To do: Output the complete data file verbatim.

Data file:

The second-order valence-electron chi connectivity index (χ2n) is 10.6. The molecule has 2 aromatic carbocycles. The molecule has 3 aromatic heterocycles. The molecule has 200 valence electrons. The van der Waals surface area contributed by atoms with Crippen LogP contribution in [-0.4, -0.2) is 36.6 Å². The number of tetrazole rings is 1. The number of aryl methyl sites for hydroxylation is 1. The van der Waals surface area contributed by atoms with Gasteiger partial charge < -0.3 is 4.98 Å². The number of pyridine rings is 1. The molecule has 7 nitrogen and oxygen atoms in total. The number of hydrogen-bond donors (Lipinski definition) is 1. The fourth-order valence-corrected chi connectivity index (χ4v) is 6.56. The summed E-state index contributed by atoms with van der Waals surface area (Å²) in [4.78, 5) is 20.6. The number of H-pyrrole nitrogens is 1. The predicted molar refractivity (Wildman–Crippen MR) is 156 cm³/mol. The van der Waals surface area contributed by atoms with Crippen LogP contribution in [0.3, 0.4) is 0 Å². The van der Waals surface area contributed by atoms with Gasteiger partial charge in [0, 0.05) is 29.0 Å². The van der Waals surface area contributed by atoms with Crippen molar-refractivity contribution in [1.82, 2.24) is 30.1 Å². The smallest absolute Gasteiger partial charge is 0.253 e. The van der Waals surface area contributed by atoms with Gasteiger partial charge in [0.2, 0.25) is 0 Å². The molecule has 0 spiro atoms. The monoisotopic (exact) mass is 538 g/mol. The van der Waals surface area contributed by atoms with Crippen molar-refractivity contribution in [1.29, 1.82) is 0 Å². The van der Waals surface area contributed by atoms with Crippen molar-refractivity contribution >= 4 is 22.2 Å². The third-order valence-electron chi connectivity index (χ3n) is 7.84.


The second-order valence-electron chi connectivity index (χ2n) is 10.6. The molecule has 2 aromatic carbocycles. The molecule has 3 aromatic heterocycles. The molecule has 200 valence electrons. The van der Waals surface area contributed by atoms with Crippen LogP contribution in [-0.4, -0.2) is 36.6 Å². The number of tetrazole rings is 1. The number of aryl methyl sites for hydroxylation is 1. The van der Waals surface area contributed by atoms with Gasteiger partial charge < -0.3 is 4.98 Å². The number of pyridine rings is 1. The molecule has 7 nitrogen and oxygen atoms in total. The number of hydrogen-bond donors (Lipinski definition) is 1. The fourth-order valence-corrected chi connectivity index (χ4v) is 6.56. The summed E-state index contributed by atoms with van der Waals surface area (Å²) in [4.78, 5) is 20.6. The number of H-pyrrole nitrogens is 1. The predicted molar refractivity (Wildman–Crippen MR) is 156 cm³/mol. The van der Waals surface area contributed by atoms with Crippen LogP contribution in [0.3, 0.4) is 0 Å². The van der Waals surface area contributed by atoms with Gasteiger partial charge in [0, 0.05) is 29.0 Å². The van der Waals surface area contributed by atoms with Crippen molar-refractivity contribution in [1.82, 2.24) is 30.1 Å². The smallest absolute Gasteiger partial charge is 0.253 e. The van der Waals surface area contributed by atoms with Gasteiger partial charge in [0.2, 0.25) is 0 Å². The molecule has 0 spiro atoms. The monoisotopic (exact) mass is 538 g/mol. The van der Waals surface area contributed by atoms with Crippen molar-refractivity contribution in [1.29, 1.82) is 0 Å². The van der Waals surface area contributed by atoms with Crippen molar-refractivity contribution >= 4 is 22.2 Å². The third-order valence-electron chi connectivity index (χ3n) is 7.84.